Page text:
Wednesday, November 29, 2023


Keep little kids from falling out your RV’s front door

Here are two great safety tips from our long-time reader and RVer George Bliss in Saskatchewan, Canada:

George wrote: I’d like to pass along these ideas to other RV Travel readers. From personal experience I found it necessary to incorporate two new safety measures:

One: With young/short grandchildren who want to enter the camper, I see them climbing the four steps to the door, pulling down on the screen door latch, then almost falling backwards to get the door open.

For their safety, I drilled a small hole in the screen door latch, hung a string from that hole down to a fob of any sort (in this case a plastic wrench) that will fit between the screen door and the outside door that they can grab, pull the latch down, and open the door without having to climb the steps first. Due diligence is required as the hanging string could be considered a strangulation hazard.

Two: After my 2-year-old grandson managed to open the screen door and fall out of the trailer (thankfully, he wasn’t hurt), I looked for various methods to latch, bolt or pin the screen door so it wouldn’t open accidentally again.

Sometimes the simplest solution is the most obvious. When the outside door is open, just move the grab handle in front of the screen door to prevent opening. It’s easy for an adult to open from inside or outside and no further worries about injuries. This of course is only necessary when small children are in the RV.
Great tips! Thanks, George!
##RVT904 ##RVDT1322



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Ron (@guest_130790)
2 years ago

Thanks so much for the tip! Our 2 year old grandaughter fell right out of the trailer when she figured out how to open the screendoor (no injuries). Since then I was always guarding the door when she comes over , which is daily! I can now enjoy her visits knowing the screen door is secure. Thanks again.

Marilyn M (@guest_74488)
3 years ago

Swinging the bar in front of the door also works great for pets!

Mark B (@guest_74457)
3 years ago

I’d say “good ol’ American ingenuity”, except George is from the northern lands. Good tips, George.

Roy Ellithorpe (@guest_49099)
4 years ago

This has no bearing on the screen door, but I have long wondered why the manufacturers don’t put the outside door handles on 5th wheels at the bottom of the door, like they do on big trucks.

Drew (@guest_74487)
3 years ago
Reply to  Roy Ellithorpe

Good idea Roy.

BuzzElectric (@guest_49026)
4 years ago

My wife has MS and is unstable because of it. We put a large blown up beach ball in our class A stairwell to keep her from falling down into the well. It would also help keeping children from going out the door. We store it in the tub when not in the stairwell. Yes she has fallen into the tub. It was a bear to get her out because she isn’t strong enough to help much. If she falls on the ball in the stairwell I can at least roll her onto the floor.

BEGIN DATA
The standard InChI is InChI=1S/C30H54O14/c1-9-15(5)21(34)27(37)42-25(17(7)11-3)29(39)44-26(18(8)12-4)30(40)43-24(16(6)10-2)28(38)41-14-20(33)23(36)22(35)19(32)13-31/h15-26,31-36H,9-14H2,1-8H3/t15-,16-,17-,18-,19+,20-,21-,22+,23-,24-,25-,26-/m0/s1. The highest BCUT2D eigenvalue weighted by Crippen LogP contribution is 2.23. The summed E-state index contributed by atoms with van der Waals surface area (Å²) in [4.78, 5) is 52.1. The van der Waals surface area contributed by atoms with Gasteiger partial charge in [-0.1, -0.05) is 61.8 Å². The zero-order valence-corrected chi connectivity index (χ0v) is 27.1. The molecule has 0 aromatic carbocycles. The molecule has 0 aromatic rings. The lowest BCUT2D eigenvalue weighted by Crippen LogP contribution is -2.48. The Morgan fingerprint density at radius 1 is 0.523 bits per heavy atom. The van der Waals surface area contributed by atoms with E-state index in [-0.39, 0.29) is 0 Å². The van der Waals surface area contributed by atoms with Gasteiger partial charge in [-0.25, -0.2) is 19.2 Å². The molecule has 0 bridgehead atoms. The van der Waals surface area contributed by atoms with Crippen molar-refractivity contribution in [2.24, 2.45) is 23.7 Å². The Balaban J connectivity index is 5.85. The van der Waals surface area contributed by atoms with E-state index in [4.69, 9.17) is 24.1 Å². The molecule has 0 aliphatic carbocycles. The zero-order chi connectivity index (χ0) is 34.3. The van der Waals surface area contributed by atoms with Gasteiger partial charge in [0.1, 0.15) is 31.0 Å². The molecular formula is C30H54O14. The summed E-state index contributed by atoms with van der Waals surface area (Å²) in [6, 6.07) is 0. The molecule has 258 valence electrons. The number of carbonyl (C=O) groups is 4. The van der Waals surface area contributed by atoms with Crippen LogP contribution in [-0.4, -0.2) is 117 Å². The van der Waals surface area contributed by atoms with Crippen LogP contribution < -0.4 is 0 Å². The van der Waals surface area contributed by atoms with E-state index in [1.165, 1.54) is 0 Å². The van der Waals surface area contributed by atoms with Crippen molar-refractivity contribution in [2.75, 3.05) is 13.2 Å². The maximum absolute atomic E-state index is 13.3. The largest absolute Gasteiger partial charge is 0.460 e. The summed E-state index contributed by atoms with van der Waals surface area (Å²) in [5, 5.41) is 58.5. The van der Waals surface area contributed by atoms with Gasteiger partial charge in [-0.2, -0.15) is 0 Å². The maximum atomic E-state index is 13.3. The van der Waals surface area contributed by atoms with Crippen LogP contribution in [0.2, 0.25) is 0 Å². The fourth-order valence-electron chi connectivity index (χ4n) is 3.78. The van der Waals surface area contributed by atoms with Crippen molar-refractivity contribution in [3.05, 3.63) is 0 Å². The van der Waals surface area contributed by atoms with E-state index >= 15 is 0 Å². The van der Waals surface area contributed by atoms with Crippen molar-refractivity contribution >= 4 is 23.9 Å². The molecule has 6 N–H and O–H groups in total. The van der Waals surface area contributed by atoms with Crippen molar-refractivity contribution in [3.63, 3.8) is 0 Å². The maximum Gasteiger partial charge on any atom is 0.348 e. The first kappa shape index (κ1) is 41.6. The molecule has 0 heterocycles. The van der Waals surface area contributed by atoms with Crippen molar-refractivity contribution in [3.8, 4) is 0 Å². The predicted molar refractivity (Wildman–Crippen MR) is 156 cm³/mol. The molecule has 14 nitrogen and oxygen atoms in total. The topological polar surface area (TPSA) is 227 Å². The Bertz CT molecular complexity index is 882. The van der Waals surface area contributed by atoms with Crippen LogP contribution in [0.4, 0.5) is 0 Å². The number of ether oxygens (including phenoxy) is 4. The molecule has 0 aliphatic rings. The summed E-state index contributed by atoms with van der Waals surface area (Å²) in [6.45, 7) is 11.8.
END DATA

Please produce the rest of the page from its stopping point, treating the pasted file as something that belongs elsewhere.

Mark B (@guest_74464)
3 years ago
Reply to  BuzzElectric

Some RVs and boats have a hinged plank that covers the stairwell. This could be a DIY item. Even just setting a 1/2″ plank to fully cover stairwell, making sure it goes
completely from side to side, will give firm footing. Home Depot would cut to your dimension from a 2×4 or 4×4 piece of plywood. WIth a simple lag screw eyelet, you could tie a string on it, so you don’t need to bend over and pick up.

Option #1 for bathroom: using a wood (or metal) closet rod to span opening would probably help. Don’t expect it to be load bearing, as in an ADA handicap rail, It would be enough to keep somebody from tipping into the shower/tub. Use closet rod pole sockets. Mount about 30″ high. Easily lifted off for shower use and very inexpensive.

I would use adhesive (like Loctite Power Grab Tub Surround Interior Construction Adhesive) to secure pole holders; you may not find something substantial to drill into in an RV. Tape across the very bottom of pole rod holders, apply adhesive, then press and tape across holder completely, waiting 48 hrs for adhesive to dry.

Screwing into a hollow section you run the risk of cracking/damaging shower surround. However, if you want to mount pole holders with screws you might try piloting a smaller hole through surround and filling area behind rod holder with Bondo (if hollow). If not hollow, you would then know if there is actually a board behind that section of surround. If you can screw into wood or bondo, it would offer a little extra support, but I’d still glue the pole rod holders then screw to hold in place.

Option #2 for bathroom: using a 1/4″ plywood piece, cut to fit OUTSIDE the surround opening. This would rest on the floor, maybe go up about 34″, spanning the shower surround, where hopefully there is a natural lip outside the surround to lean the board against. Depending on toilet location, you may need to use a jig saw to cut this board to fit around pipes or platform in that area. A little more of a project, but it should do the trick. To finish, glue a vinyl shower wall covering on both sides. It’s called “Smooth White Wall Panel”. It’s 1/8″ thick and a 4×8 sheet is $15 at Lowe’s. It’s commonly used as a bathroom backsplash or surround. You could use a “1/2 in. x 10 ft. Vinyl J Bead” to cap all edges. $2.58 at Home Depot. Glue vinyl on. Glue JBead on. Wait 48 hrs to dry and apply velcro on the bottom and sides of your panel.

If you want to use a 3/8″ piece of plywood, then get “PLAS-TEX
1/16 in. x 48 in. x 96 in. White Polywall Plastic Panel” $21 at Home Depot. This will still fit J Beads 1/2″ size. These stores sometimes have different colors of vinyl panels, maybe even matching your tub/shower surround.

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